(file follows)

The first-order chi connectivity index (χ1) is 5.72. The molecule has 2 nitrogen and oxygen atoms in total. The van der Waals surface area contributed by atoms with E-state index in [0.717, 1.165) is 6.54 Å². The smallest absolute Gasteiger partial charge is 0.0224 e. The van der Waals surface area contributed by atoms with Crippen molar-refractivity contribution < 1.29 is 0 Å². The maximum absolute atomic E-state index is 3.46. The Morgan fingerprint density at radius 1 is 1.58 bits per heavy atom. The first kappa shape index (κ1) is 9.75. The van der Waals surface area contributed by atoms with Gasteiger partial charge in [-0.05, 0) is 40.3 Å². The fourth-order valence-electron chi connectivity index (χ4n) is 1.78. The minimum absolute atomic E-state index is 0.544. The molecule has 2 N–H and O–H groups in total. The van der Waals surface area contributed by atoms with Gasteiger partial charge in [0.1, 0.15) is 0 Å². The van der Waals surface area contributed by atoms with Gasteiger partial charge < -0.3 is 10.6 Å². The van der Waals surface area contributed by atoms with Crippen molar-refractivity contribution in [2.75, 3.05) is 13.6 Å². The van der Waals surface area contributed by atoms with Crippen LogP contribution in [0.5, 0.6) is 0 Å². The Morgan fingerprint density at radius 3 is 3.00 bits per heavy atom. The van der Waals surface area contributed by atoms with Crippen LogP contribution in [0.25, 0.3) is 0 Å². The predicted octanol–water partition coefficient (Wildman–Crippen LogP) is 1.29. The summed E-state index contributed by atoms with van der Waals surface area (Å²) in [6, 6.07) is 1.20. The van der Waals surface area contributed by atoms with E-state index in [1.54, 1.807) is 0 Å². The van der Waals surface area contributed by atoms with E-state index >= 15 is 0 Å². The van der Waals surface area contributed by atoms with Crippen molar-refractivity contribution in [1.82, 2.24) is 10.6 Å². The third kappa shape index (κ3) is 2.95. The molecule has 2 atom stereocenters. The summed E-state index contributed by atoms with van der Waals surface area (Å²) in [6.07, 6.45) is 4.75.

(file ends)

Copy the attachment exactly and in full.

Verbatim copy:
The first-order chi connectivity index (χ1) is 5.72. The molecule has 2 nitrogen and oxygen atoms in total. The van der Waals surface area contributed by atoms with E-state index in [0.717, 1.165) is 6.54 Å². The smallest absolute Gasteiger partial charge is 0.0224 e. The van der Waals surface area contributed by atoms with Crippen molar-refractivity contribution < 1.29 is 0 Å². The maximum absolute atomic E-state index is 3.46. The Morgan fingerprint density at radius 1 is 1.58 bits per heavy atom. The first kappa shape index (κ1) is 9.75. The van der Waals surface area contributed by atoms with Gasteiger partial charge in [-0.05, 0) is 40.3 Å². The fourth-order valence-electron chi connectivity index (χ4n) is 1.78. The minimum absolute atomic E-state index is 0.544. The molecule has 2 N–H and O–H groups in total. The van der Waals surface area contributed by atoms with Gasteiger partial charge in [0.1, 0.15) is 0 Å². The van der Waals surface area contributed by atoms with Gasteiger partial charge < -0.3 is 10.6 Å². The van der Waals surface area contributed by atoms with Crippen molar-refractivity contribution in [2.75, 3.05) is 13.6 Å². The van der Waals surface area contributed by atoms with Crippen LogP contribution in [0.5, 0.6) is 0 Å². The Morgan fingerprint density at radius 3 is 3.00 bits per heavy atom. The van der Waals surface area contributed by atoms with Crippen LogP contribution in [0.25, 0.3) is 0 Å². The predicted octanol–water partition coefficient (Wildman–Crippen LogP) is 1.29. The summed E-state index contributed by atoms with van der Waals surface area (Å²) in [6, 6.07) is 1.20. The van der Waals surface area contributed by atoms with E-state index in [1.54, 1.807) is 0 Å². The van der Waals surface area contributed by atoms with E-state index >= 15 is 0 Å². The van der Waals surface area contributed by atoms with Crippen molar-refractivity contribution in [1.82, 2.24) is 10.6 Å². The third kappa shape index (κ3) is 2.95. The molecule has 2 atom stereocenters. The summed E-state index contributed by atoms with van der Waals surface area (Å²) in [6.07, 6.45) is 4.75.